U.S. stocks fell sharply on Friday, ending any gains from a post-jobs report rally ahead of the Labor Day holiday weekend.
The S&P 500 lost 1.1 percent, while the Dow Jones Industrial Average fell by the same margin, or about 340 points. The tech Nasdaq posted the biggest drop of the major averages, capping the session down 1.3%.
The losses came after a rally earlier in the day that suggested some investor optimism that a more modest 0.50% rate hike could come from the Fed later this month after the August jobs report showed job growth slowed last monthas expected.
Data from the Labor Directorate published on Friday morning showed nonfarm payrolls rose by 315,000 in August, while the unemployment rate rose to 3.7%.
Economists had expected jobs to be added to a total of 298,000, with the unemployment rate expected to hold at 3.5%.
Wage growth slowed somewhat last month, with average hourly earnings rising 0.3% month-on-month and up 5.2% from a year earlier. Both readings were 0.1% below expectations.
The biggest highlight of Friday’s jobs data, however, was the increase in participation, with 786,000 Americans joining the labor force last month and pushing the labor force participation rate to 62.4%, the highest level since March 2020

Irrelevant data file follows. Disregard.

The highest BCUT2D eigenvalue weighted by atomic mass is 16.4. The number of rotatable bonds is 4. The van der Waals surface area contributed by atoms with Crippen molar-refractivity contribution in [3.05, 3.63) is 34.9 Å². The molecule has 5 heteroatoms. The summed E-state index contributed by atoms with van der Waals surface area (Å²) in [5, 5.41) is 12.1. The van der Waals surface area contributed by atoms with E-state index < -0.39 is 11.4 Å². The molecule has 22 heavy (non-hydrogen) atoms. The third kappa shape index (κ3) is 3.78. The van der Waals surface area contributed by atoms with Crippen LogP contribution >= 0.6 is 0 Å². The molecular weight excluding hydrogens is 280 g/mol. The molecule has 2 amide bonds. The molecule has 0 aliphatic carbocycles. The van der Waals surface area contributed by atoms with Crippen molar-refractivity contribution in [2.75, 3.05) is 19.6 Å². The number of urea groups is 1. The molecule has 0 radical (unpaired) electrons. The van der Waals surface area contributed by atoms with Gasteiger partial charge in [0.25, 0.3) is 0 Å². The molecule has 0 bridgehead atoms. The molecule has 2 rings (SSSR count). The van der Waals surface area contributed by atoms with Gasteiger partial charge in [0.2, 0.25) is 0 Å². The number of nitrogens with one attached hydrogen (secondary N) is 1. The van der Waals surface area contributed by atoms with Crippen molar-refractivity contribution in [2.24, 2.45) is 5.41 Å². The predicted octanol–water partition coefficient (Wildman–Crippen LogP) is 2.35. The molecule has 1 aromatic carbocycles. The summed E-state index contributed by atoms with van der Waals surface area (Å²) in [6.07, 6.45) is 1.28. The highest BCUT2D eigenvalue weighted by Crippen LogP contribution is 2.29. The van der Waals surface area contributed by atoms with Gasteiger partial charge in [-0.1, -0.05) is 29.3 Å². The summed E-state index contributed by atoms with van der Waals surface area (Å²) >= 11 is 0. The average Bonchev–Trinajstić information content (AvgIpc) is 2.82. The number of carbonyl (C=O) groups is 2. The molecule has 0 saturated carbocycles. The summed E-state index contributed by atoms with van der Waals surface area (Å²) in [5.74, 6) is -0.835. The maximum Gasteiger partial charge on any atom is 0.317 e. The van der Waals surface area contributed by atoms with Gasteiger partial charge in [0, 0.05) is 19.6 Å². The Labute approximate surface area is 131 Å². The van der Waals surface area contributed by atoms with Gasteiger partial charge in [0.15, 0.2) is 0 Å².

Investors were laser-focused on Friday’s data after Fed Chairman Jerome Powell said in a fiery speech at the Jackson Hole Symposium last week that the willing to accept poorer working conditions in exchange for cooling prices.
“The slower pace of wage growth in August, along with a strong labor recovery and more modest wage gains, appear to favor a smaller 50 basis point rate hike from the Fed next month, rather than a 75 basis point increase , but officials will place much more weight on August consumer price index data due next week,” Michael Pearce, senior U.S. economist at Capital Economics, wrote in a note on Friday.
Adding to the stock market rally, the dollar weakened on Friday – a positive for risk assets – while government bond yields slowed after a sharp rise earlier this week. The 10-year yield was near 3.21% in late morning trade, down from highs around 3.27% reached earlier this week.
Shares of Lululemon (LULU) closed up 6.7% after the sportswear retailer reported quarterly earnings on Thursday that beat Wall Street forecasts. The company also raised its annual profit and revenue guidance above analysts’ estimates as wealthy customers take advantage of its new accessory offerings.
Broadcom (AGO) shares also rose on Friday after the chipmaker’s strong sales outlook for the current quarter, allaying fears of a recessionary slump in chip demand.
While some better-than-expected financials this season have helped boost sentiment, many strategists have recently warned of earnings weakness ahead.
According to Morgan Stanley’s Mike Wilson, while the first half of the year was driven by Federal Reserve policy and tighter financial conditions, the second half will be driven by next year’s earnings expectations.
“As a result, equity investors should focus on this risk rather than the Fed, especially as we enter the seasonally weakest period of the year for earnings revisions and inflation further eats away at margins and demand,” Wilson said.
Alexandra Semenova is a reporter for Yahoo Finance. Follow her on Twitter @alexandraandnyc